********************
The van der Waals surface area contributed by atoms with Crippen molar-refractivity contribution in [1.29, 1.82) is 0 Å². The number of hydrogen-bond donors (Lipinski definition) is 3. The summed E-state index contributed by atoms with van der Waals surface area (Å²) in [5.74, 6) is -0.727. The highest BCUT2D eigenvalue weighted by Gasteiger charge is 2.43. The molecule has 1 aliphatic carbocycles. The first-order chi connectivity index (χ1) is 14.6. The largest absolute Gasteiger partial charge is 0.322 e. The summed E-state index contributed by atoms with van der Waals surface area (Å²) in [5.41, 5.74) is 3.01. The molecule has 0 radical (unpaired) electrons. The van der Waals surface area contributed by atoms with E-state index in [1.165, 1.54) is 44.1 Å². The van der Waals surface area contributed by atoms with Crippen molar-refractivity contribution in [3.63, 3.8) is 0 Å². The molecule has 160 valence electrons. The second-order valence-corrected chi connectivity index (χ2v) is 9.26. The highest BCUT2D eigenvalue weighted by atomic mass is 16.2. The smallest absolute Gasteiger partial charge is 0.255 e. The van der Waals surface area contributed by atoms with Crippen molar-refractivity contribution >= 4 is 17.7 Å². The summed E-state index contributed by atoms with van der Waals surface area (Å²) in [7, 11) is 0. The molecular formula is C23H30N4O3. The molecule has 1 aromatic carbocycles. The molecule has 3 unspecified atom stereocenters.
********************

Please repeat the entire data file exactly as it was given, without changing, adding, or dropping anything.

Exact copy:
The van der Waals surface area contributed by atoms with Crippen molar-refractivity contribution in [1.29, 1.82) is 0 Å². The number of hydrogen-bond donors (Lipinski definition) is 3. The summed E-state index contributed by atoms with van der Waals surface area (Å²) in [5.74, 6) is -0.727. The highest BCUT2D eigenvalue weighted by Gasteiger charge is 2.43. The molecule has 1 aliphatic carbocycles. The first-order chi connectivity index (χ1) is 14.6. The largest absolute Gasteiger partial charge is 0.322 e. The summed E-state index contributed by atoms with van der Waals surface area (Å²) in [5.41, 5.74) is 3.01. The molecule has 0 radical (unpaired) electrons. The van der Waals surface area contributed by atoms with E-state index in [1.165, 1.54) is 44.1 Å². The van der Waals surface area contributed by atoms with Crippen molar-refractivity contribution in [3.63, 3.8) is 0 Å². The molecule has 160 valence electrons. The second-order valence-corrected chi connectivity index (χ2v) is 9.26. The highest BCUT2D eigenvalue weighted by atomic mass is 16.2. The smallest absolute Gasteiger partial charge is 0.255 e. The van der Waals surface area contributed by atoms with Crippen molar-refractivity contribution >= 4 is 17.7 Å². The summed E-state index contributed by atoms with van der Waals surface area (Å²) in [7, 11) is 0. The molecular formula is C23H30N4O3. The molecule has 1 aromatic carbocycles. The molecule has 3 unspecified atom stereocenters.